“when we click on the “close_button” element, hide the element it is directly contained within.”

Importantly, also note that this new function is outside of the prior function, yet it is still contained within the jQuery(document).ready function. Remember, that all of the jQuery we write can go inside that function, so that the browser knows to process all code within as jQuery.

Here’s the result:

See the Pen jQuery Tooltip (Part 9) by Alex Turnwall (@alturnwall) on CodePen.0

Now that we have this button to close the pop-up inside of the pop-up itself, we have more flexibility on how it looks, and where it can be placed—even if the placement ends up being on top of the original orange buttons that we clicked on to open it. In other words, now we can make larger pop-ups or modal windows that take up a larger portion of the page, still utilizing the exact same base tooltip functionality.

Changing the style, while re-using the functionality

Step 4

So let’s say our original styles (orange buttons, grey popups) are the style we want for the tooltips on our page, but maybe we’re also going to add other types of pop-ups that need more space, or just a different visual style for design purposes. We can do this easily using what we’ve already done, simply by making some different style changes.

We start by adding a new HTML element to our pages. And since we’re basically using the same code as before, we can just copy and paste the previous HTML. This time, we’re going to add a unique class to the whole thing, so we can style it separately.

<span class="button_container dark_popup">
  <span class="my_button">Button Style #2</span>
  <div class="my_target">
    Another Example of a pop-up, this one is just a little bit of a different style—perhaps for longer messages or multimedia.
    <span class="close_button">close</span>

All of the HTML structure is the same, but notice how we added a second class called dark_popup to the parent container? This is so we can style it—and the child elements—differently that our tooltips. Importantly, we kept all of the other class names the same, so that all of these new elements still inherit the previously defined styles. Basically, we’re using the new class to override only those styles we want to change.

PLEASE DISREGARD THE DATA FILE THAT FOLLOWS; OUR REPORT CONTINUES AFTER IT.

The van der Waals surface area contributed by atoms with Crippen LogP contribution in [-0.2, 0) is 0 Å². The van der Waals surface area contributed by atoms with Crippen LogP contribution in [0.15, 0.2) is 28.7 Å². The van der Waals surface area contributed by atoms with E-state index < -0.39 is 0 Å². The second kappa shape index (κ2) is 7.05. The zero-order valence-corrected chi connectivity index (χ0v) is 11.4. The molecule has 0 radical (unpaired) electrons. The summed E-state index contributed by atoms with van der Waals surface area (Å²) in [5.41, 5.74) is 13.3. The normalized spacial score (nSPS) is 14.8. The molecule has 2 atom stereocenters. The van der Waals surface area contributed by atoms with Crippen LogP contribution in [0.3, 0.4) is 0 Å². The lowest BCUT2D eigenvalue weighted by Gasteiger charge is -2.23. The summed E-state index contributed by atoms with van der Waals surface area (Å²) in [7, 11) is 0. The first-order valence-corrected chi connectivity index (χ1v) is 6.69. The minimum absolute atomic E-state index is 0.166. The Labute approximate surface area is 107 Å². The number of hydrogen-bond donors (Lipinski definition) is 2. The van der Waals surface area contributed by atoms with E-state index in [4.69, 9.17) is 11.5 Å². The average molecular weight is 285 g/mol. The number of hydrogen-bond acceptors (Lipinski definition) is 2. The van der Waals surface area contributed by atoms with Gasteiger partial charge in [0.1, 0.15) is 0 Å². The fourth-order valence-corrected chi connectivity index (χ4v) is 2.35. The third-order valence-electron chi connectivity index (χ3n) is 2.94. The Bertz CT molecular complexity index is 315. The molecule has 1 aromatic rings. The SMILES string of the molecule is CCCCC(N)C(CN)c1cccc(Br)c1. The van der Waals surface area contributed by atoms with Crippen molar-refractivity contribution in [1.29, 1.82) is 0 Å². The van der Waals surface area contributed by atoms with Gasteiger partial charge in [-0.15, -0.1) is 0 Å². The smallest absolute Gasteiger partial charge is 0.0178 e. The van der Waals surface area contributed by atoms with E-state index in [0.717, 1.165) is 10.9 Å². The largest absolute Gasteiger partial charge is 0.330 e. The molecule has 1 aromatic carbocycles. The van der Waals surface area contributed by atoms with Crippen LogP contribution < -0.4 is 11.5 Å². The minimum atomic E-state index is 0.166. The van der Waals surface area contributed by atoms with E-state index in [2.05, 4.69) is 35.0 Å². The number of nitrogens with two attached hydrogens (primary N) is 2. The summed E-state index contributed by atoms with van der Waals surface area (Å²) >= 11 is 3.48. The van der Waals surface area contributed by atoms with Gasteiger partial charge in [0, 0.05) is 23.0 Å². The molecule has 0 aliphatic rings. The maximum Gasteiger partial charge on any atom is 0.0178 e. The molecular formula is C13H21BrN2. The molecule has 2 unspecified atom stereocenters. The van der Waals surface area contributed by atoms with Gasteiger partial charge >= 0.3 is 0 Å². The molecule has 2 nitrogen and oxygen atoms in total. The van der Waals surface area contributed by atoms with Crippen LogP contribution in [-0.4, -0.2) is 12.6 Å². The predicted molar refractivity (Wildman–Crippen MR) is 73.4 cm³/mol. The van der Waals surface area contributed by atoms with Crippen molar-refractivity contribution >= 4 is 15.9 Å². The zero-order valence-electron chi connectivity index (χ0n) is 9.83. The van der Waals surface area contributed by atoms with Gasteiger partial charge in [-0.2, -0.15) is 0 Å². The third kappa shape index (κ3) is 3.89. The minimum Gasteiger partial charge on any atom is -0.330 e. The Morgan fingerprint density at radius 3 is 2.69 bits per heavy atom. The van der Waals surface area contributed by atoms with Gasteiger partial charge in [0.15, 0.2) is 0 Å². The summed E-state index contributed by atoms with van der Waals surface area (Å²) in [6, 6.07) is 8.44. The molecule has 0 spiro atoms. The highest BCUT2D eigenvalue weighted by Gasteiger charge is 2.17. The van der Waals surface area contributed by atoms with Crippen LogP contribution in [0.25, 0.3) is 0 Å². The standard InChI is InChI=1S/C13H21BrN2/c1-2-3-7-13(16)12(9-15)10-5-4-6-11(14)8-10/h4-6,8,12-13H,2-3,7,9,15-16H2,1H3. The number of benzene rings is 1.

Step 5

Now that we have that new class, we can use it to style that element, or any of it’s ancestors (children). Here, we’ll make both the button and the resulting pop-up look different, using this single class:

.dark_popup .my_button {
    background-color: #00ffff;
.dark_popup .my_target {
    background-color: #1a1a1a;
    color: #dbdbdb;
    top: -60%;
    width: 15em;
    border-radius: 0.4em;
    opacity: 0.90;
.dark_popup .my_target:after {
    display: none;

The result is below:

See the Pen jQuery Tooltip (Part 10) by Alex Turnwall (@alturnwall) on CodePen.0

Using this same method—keeping the general HTML structure the same, but adding additional classes—you can add as many different types of pop-ups to your page as you wish, without having to write additional javascript functionality!

This concludes the javascript functionality we’re exploring in this series—next time, we’ll get back to styling. Stay tuned…